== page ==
Friends of Lasdon Park & Arboretum
Ted Kozlowski, Forester
This is a great time to take a walk in the forest and observe how trees grow, where different species tend to establish and what the soils they grow in look like. Lots of organic matter and natural mulch (leaves, decaying wood, twigs, etc) are what forest soils are all about. Relate that to your property. Try to mimic the forest conditions. Trees compete with lawns and roots are damaged by lawn maintenance machinery. A good 2 to 3 inches of composted mulch around the base of a tree (for a distance as much as you can tolerate) will reproduce forest like soil conditions that trees need (more on mulch next time). Remember that tree roots grow out horizontally thru the soil and extend well beyond their base.
Vines (especially bittersweet) are deadly to trees. They rob the trees of sunlight and smother them in darkness. Now is a good time to sever vines at their base. This will prevent an ugly mass of dead vine leaves up in the canopy if you do it in the growing season but more importantly, because the tree is dormant (no leaves), severing vines now will prevent the trees’ green canopy from sun scald by suddenly exposing tender leaves to full sunlight during the growing season.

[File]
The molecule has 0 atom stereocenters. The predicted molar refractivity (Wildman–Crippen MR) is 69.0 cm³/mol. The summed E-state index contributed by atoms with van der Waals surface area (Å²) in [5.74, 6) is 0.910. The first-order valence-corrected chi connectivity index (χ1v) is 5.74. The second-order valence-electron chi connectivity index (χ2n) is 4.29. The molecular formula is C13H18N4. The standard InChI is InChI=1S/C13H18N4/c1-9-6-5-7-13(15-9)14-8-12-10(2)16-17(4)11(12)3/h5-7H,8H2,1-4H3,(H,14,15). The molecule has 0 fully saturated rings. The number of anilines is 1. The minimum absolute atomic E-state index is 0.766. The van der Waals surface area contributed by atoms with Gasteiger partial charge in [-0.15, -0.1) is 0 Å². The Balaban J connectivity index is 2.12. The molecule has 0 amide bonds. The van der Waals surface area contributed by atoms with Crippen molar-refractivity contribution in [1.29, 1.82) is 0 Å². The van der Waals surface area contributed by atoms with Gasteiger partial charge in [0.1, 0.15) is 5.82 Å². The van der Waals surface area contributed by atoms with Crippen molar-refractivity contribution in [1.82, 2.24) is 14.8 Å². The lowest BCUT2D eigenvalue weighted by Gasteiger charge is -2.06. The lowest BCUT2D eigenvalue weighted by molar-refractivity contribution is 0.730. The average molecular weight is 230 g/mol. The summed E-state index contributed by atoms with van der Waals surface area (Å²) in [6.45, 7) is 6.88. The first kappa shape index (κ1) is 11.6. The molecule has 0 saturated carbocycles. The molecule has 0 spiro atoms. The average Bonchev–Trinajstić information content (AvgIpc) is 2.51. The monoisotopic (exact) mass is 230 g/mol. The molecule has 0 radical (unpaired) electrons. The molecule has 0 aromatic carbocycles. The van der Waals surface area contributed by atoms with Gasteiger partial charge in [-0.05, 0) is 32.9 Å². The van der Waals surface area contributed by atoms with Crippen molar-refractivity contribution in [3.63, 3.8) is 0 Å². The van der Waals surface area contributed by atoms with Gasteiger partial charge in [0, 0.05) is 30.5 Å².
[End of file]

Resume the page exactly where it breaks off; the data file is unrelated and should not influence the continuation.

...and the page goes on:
Don’t pull the severed vines off the tree if you cannot do it easily. You don’t want to rip off limbs and twigs from your tree. Wait a year or so until the vines decay. Vines will re-sprout in the spring, so you will need to address it with pruning or herbicides in the growing season. Other invasive plants that shade out or out compete our woodland plants are barberry, privet, bamboo, multi-flora rose and many more. Try to remove them, roots and all if the ground is not frozen. More often than not the job will be a challenge where you will need help from a pro and herbicide applications in the growing season. This is best approached by tackling one section of garden or woodlot at a time. Search the web on the subject of invasive plants, consult with an arborist, Cooperative Extension, DEC Foresters or the friendly staff at Lasdon, especially the new manager, Jessica Schuler who has much experience in this field.